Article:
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Songs from the Southland   By: (1849-1903)

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[Illustration: (signed) Very Truly Yours, Paul H. Hayne.]









'Tis midnight's holy hour, and silence now Is brooding, like a gentle spirit o'er The still and pulseless world. Hark! on the winds The bell's deep tones are swelling; 'tis the knell Of the departed year. No funeral train Is sweeping past; yet, on the stream and wood, With melancholy light, the moonbeams rest Like a pale, spotless shroud; the air is stirred, As by a mourner's sigh; and, on yon cloud, That floats so still and placidly through heaven, The spirits of the Seasons seem to stand. Young Spring, bright Summer, Autumn's solemn form, And Winter with its aged locks and breathe In mournful cadences, that come abroad, Like the far windharps wild, touching wail, A melancholy dirge o'er the dead year, Gone from the earth forever.

'Tis a time For memory and for tears. Within the deep, Still chambers of the heart, a spectre dim, Whose tones are like the wizard voice of time, Heard from the tomb of ages, points its cold And solemn finger to the beautiful And holy visions, that have passed away, And left no shadow of their loveliness On the dead waste of life. The spectre lifts The coffin lid of Hope and Joy and Love, And bending mournfully above the pale, Sweet forms that slumber there, scatters dead flowers O'er what has passed to nothingness.

The year Has gone, and with it many a glorious throng Of happy dreams. Its mark is on each brow, Its shadow in each heart. In its swift course, It waved its sceptre o'er the beautiful; And they are not. It laid its pallid hand Upon the strong man: and the haughty form Is fallen, and the flashing eye is dim. It trod the hall of revelry, where thronged The bright and joyous; and the tearful wail Of stricken ones is heard, where erst the song And reckless shout resounded. It passed o'er The battle plain, where sword, and spear and shield, Flashed in the light of midday; and the strength Of serried hosts is shivered, and the grass, Green from the soil of carnage, waves above The crushed and mouldering skeleton. It came, And faded like a wreath of mist at eve; Yet, ere it melted in the viewless air, It heralded its millions to their home, In the dim land of dreams.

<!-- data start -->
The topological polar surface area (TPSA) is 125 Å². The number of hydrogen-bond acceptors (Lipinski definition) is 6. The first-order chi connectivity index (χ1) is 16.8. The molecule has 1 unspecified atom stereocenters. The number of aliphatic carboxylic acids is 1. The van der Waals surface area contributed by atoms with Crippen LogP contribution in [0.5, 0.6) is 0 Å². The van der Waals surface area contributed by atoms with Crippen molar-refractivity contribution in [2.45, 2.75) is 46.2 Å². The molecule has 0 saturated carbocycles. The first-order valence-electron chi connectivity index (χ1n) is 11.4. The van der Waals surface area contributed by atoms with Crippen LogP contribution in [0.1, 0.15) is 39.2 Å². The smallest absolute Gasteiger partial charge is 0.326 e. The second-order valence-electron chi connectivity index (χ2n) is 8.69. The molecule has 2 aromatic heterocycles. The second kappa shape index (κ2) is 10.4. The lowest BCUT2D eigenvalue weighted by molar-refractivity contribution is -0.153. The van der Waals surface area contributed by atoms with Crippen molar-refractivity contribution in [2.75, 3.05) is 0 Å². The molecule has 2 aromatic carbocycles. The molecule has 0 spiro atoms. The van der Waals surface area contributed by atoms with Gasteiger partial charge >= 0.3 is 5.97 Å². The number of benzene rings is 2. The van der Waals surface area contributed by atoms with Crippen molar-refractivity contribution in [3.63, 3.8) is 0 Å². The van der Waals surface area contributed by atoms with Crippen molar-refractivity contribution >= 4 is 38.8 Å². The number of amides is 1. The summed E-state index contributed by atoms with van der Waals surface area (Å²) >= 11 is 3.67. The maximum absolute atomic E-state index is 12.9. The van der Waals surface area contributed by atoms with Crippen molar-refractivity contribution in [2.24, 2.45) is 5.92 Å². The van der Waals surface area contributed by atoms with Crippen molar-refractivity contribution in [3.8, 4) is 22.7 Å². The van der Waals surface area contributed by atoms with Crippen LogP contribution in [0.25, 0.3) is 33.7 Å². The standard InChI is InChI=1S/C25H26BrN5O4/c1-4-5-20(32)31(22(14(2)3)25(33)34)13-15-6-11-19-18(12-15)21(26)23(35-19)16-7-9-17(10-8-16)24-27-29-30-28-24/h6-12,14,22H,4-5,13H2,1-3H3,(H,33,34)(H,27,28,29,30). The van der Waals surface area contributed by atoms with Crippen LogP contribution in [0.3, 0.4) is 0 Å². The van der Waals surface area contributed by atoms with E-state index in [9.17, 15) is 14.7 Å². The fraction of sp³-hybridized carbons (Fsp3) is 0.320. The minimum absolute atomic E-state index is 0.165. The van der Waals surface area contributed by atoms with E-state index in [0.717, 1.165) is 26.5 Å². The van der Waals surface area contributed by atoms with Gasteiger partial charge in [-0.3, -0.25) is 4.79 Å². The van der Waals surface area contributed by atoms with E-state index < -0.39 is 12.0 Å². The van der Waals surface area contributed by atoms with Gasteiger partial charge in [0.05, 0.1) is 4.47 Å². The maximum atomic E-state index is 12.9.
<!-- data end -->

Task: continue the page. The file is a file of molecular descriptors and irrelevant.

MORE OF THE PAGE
Remorseless time! Fierce spirit of the glass and scythe! What power Can stay him in his silent course, or melt His iron heart to pity! On, still on, He presses and forever. The proud bird, The Condor of the Andes, that can soar Through heaven's unfathomable depths, or brave The fury of the northing hurricane, And bath its plumage in the thunder's home Furls his broad wing at nightfall, and sinks down To rest upon his mountain crag; but Time Knows not the weight of sleep or weariness, And Night's deep darkness has no chain to bind His rushing pinion.

Revolutions sweep O'er earth, like troubled visions o'er the breast Of dreaming sorrow; cities rise and sink Like bubbles on the water; fiery isles Spring blazing from the ocean, and go back To their mysterious caverns; mountains rear To heaven their bold and blackened cliffs, and bow Their tall heads to the plain; and empires rise, Gathering the strength of hoary centuries, And rush down, like the Alpine avalanche, Startling the nations; and the very stars, Yon bright and glorious blazonry of God, Glitter awhile in their eternal depths, And like the Pleiad, loveliest of their train, Shoot from their glorious spheres, and pass away To darkle in the trackless void; yet Time, Time, the tomb builder, holds his fierce career, Dark, stern, all pitiless, and pauses not Amid the mighty wrecks that strew his path, To sit and muse, like other conquerors, Upon the fearful ruin he hath wrought... Continue reading book >>

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